Task #4 — Letters of Recommendation

Many colleges rely on personal recommendations to round out an applicant’s formal application. Recommendations help the admission officers learn about an applicant.

Ask teachers, mentors and supervisors who know you well to write a letter for you. Make sure you present a balanced picture. This means you may not want to ask two teachers from the same study or activity. Make sure you select those who can present the strongest recommendation, and not necessarily the ones who are your favorites.

Writing letters takes time, and the person you ask may get several requests. So make sure to give them ample time to write and mail the letter before the deadline, and also provide them with addressed and stamped envelopes. It is ok to give a gentle reminder closer to the deadline. After all, teachers have a lot to juggle.

If you want a certain person to highlight a specific attribute, let them know so that they don’t repeat the same thing, therefore presenting a well-rounded picture of yourself. And last but not least, don’t forget to thank them for taking time to write and represent you.

Task #5 — Create and perfect your resume

The most important part of the entire process of college and scholarship applications is the resume. This is a place for you to showcase your life’s accomplishments in a direct way.

Things to list on your resume are: jobs, awards, clubs, volunteer work, sports, church participation, hobbies and anything else you have accomplished. If you do a lot of volunteer services, it is helpful to create an Excel document to help you keep track of all of your hours worked as well as the dates. Some applications want to know specific instances you served, so the more details you are able to keep track of the better.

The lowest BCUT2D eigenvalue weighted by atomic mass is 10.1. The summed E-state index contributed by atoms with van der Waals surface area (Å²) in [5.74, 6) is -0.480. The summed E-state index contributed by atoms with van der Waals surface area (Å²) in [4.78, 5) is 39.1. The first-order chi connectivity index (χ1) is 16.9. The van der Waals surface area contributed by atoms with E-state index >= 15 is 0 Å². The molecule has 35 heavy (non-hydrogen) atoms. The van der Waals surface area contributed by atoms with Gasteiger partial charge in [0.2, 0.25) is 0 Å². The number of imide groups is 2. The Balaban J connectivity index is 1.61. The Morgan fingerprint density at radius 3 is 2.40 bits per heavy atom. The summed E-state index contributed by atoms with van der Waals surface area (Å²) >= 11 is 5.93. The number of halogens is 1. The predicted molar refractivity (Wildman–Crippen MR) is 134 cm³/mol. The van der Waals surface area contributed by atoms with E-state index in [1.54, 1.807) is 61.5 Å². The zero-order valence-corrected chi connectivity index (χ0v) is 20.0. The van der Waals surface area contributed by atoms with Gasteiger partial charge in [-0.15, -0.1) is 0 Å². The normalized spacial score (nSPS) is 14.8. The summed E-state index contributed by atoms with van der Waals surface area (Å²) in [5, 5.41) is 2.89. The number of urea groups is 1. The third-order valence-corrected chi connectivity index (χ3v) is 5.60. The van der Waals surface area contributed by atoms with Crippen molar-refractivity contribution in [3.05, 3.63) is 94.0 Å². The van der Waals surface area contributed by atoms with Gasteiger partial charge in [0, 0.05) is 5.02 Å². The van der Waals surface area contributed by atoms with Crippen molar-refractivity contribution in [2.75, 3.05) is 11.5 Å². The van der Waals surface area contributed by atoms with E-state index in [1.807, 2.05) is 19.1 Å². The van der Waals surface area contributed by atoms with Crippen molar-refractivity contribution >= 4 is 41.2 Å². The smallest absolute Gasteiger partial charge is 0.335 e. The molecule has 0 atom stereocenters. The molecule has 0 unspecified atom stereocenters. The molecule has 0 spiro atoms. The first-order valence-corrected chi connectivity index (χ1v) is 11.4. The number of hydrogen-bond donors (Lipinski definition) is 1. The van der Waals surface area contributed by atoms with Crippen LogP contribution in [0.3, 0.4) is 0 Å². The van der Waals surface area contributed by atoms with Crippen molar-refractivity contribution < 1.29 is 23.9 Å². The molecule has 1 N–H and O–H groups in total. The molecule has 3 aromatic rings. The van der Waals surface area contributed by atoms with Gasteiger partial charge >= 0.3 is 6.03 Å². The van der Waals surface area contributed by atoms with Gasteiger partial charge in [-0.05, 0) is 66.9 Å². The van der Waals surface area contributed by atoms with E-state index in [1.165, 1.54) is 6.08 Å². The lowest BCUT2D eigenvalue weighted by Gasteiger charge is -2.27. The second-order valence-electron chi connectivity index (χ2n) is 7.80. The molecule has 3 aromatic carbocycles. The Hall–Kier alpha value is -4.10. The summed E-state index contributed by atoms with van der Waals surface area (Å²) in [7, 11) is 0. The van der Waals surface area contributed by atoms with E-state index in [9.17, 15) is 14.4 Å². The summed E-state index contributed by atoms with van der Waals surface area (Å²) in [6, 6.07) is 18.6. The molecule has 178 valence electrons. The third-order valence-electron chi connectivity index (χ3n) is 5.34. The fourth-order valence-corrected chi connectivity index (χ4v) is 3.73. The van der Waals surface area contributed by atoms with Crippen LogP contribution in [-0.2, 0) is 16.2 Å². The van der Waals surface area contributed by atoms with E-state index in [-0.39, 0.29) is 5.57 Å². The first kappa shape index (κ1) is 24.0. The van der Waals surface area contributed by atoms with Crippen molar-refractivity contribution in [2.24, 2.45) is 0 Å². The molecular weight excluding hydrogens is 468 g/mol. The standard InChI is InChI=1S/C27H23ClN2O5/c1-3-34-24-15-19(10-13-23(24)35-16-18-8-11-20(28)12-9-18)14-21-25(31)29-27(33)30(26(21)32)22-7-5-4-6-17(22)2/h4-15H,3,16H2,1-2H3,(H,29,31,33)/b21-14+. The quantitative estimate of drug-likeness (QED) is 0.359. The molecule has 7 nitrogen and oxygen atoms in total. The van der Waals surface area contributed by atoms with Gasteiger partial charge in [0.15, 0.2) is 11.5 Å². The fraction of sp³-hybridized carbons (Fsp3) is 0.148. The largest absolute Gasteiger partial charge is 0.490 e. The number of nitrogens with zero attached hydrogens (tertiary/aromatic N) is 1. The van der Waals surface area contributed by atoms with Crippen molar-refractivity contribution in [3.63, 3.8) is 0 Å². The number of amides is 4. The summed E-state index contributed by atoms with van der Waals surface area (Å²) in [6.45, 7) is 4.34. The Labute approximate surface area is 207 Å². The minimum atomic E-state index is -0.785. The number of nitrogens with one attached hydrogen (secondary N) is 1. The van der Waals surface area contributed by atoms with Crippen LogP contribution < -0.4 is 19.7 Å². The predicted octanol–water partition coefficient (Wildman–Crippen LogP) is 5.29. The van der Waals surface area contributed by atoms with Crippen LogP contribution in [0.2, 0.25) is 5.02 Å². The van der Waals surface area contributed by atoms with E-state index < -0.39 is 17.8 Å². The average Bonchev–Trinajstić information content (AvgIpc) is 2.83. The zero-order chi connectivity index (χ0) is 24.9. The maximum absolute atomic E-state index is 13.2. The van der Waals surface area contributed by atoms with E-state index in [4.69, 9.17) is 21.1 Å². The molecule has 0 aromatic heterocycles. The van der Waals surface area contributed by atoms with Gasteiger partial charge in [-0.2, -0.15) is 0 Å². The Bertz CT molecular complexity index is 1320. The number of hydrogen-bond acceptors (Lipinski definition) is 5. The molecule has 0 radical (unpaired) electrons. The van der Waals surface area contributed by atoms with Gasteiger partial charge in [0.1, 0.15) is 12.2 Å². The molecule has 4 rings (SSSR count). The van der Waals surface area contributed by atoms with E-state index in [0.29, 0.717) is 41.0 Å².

I would also encourage you to look at others resumes, as well as sample resumes online to see what you may have left off of yours. Keep up with things you are doing and update your resume as needed.

Task #6 —Take the ACT & SAT

Many schools take scores for both ACT and SAT. The ACT is a set of 4 test (English, Math, Reading and Science) with the option of writing. The SAT consists of Reading and Math test (each has one 20 min, two 25 min) and Writing test (one 10 min, two 25 min).

Preparing for these test will improve your scores very much and ultimately get you into the best colleges with the best scholarships. There are many websites, books and tutors that can help you increase your scores.

Do you have any other college application tips? Let us know in the comments below!

Meet The Guest Blogger, Katherine Stephens:

“I have been sporting the title Stay-At-Home-Mom since August 2016 and I am so blessed that I am able to do so! A few of my favorite things, aside from snuggling my new baby girl, include crafting, shopping on Amazon, and binging on Netflix. I started my blog The Joys Of Motherhood to share how I’ve learned that life is full of joyful moments that we all wish to hold on to, and complications that we can’t wait to get past whether you’re a parent yet or not. I am thrilled to also offer product reviews, giveaways and anything else young women may relate to.”